Nia & her great grandfather, John Terbasket

Moving on to another aspect of the Pow Wow, Lauren said, “In the past our standing was measured by what we could give. Not by what we possessed. We are teaching the children the importance of giving back. When my grandson Krishon dances, he is giving of his energy and lifestyle. He will also give away some of the money he wins in the competitions. Some families will give gifts like blankets and food. It brings honour to their families and blessings to the community.”

She emphasized that the Pow Wow is an alcohol free event. “Bringing alcohol would be disrespectful. You represent your family and community. If someone shows up with alcohol, they will be asked to leave. Well, maybe they will be fed first, then escorted out. That hasn’t happened in recent years.”

During the weekend, the organizers and other band members work 18-20 hours a day. “Even though we’re exhausted,” Lauren said, “we feel a joy from giving to the community. The blessing is a big, beautiful family that truly understands the importance of giving.”

Superbly organized, this high octane, family friendly Pow Wow is an opportunity for the Similkameen community to join the band in celebrating life. The organizers invite everyone to come and enjoy this event.

John Terbasket Learned From Elders

John Terbasket
John Terbasket

Part 1 of 2. John Terbasket’s early life could have warped him to be bitter, angry, confused and addicted to alcohol. In a lengthy conversation with Linda and me in our home, he spoke candidly about his life as a member of the Lower Similkameen Indian Band, the people, experiences and understandings that made him a respected role model and leader rather than a disgruntled derelict. He expressed pride in his family and people, but didn’t attempt to gloss over the issues still confronting the band.

My father was an alcoholic,” he told us. “When I was about 7, my mother died. I went to live with an older sister, then with an uncle and aunt. At age 10 I stopped going to school and started cowboying for my Uncle Barney Allison.”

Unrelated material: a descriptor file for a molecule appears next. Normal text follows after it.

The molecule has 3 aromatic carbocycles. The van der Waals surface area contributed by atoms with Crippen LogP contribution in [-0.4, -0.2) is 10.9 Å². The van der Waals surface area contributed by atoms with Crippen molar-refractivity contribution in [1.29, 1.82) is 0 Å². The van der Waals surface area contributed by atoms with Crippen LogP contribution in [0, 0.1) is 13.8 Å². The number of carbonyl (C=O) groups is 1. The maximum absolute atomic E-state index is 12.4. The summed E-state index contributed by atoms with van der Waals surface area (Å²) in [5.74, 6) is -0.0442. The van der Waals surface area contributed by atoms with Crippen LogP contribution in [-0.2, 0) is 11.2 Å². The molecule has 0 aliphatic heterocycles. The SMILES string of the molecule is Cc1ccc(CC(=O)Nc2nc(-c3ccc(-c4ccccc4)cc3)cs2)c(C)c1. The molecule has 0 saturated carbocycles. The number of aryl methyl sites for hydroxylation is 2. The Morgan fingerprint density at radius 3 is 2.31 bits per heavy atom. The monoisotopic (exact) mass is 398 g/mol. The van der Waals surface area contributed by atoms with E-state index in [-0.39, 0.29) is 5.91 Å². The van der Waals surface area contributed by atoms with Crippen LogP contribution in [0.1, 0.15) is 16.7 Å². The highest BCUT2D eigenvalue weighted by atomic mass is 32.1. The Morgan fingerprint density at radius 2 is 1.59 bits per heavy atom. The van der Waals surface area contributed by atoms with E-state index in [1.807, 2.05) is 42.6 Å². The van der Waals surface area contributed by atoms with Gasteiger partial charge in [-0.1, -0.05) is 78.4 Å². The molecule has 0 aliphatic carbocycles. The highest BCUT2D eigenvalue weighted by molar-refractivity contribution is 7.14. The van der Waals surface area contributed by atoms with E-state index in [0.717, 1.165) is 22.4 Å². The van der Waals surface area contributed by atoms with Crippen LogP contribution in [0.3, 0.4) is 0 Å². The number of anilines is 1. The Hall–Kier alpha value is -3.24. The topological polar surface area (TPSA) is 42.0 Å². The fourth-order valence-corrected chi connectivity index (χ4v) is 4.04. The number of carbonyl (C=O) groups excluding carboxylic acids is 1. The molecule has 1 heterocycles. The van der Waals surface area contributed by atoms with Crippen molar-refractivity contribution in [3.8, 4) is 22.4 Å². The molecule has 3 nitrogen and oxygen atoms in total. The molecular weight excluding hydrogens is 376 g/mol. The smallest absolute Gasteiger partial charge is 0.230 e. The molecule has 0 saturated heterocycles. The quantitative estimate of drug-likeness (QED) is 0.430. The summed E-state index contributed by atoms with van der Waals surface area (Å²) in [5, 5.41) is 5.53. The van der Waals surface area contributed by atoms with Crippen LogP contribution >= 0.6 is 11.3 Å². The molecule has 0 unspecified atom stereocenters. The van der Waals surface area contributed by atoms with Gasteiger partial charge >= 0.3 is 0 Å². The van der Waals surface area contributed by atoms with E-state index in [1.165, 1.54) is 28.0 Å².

Wanting John to get an education, at age 16 Uncle Barney sent him to a residential school in Cranbrook. “They ran it like a prison,” John remembers. “At night young children cried and I tried to comfort them. We weren’t allowed to speak our language. If we did, they gave us a toothbrush and made us clean 3 flights of stairs.”

Later the residential school experience gave him an understanding that helped him as a band leader. “I went to a reunion 15 years after leaving the school,” he said. “Many of my former classmates had become alcoholics. Some were dead. I saw that the residential school had left the survivors feeling lost.”

John married Delphine at about age 20. Many of their friends were enmeshed in an alcoholic lifestyle and for a time they followed the same path.

Fortunately he was blessed with several excellent role models. His uncle Barney Allison told him, “You don’t have much education. You will have to work. Take whatever job you can get and learn as many trades as possible.” John accepted this advice and for some years worked in logging, orcharding and cowboying.

At age 30 he agreed to take his brother and sister-in-law to AA meetings two evenings per week for a month. “When the month was over,” he said, “they stopped attending, but I continued. I remembered how it had been in our home because of my father’s drinking. Sometimes there were no groceries. I didn’t want our children to grow up like that. My wife and I both turned away from alcohol.”

His Uncle Bobby, also a successful rancher, told him, “things are going to change. We will need people with an education.” When the band offered to send John to the Cody International Institute in Nova Scotia, he accepted. Not long after, he was appointed to be the band’s first administrator.

I came out of the orchard to be administrator,” he said. “I didn’t have the experience or knowledge to make things happen. The Elders helped me get a more clear vision of what was needed. Also, Uncle Barney had been elected band chief. He had a vision for our people. He got things started.”

John grew in the understanding that the residential schools, in denying children their language and culture, had stripped away their indigenous identity. “People were confused,” he said. “They didn’t feel they were part of either culture. They turned to alcohol to escape the memories of abuse in the schools. When they had children, they didn’t know how to be parents, so the confusion was passed to the next generation. There was dissension between those who had been in residential schools and those who had not.”

The Elders advised him “you have to help our people with sobriety before you start bringing in a lot of money. Then the money will be used for good purposes.”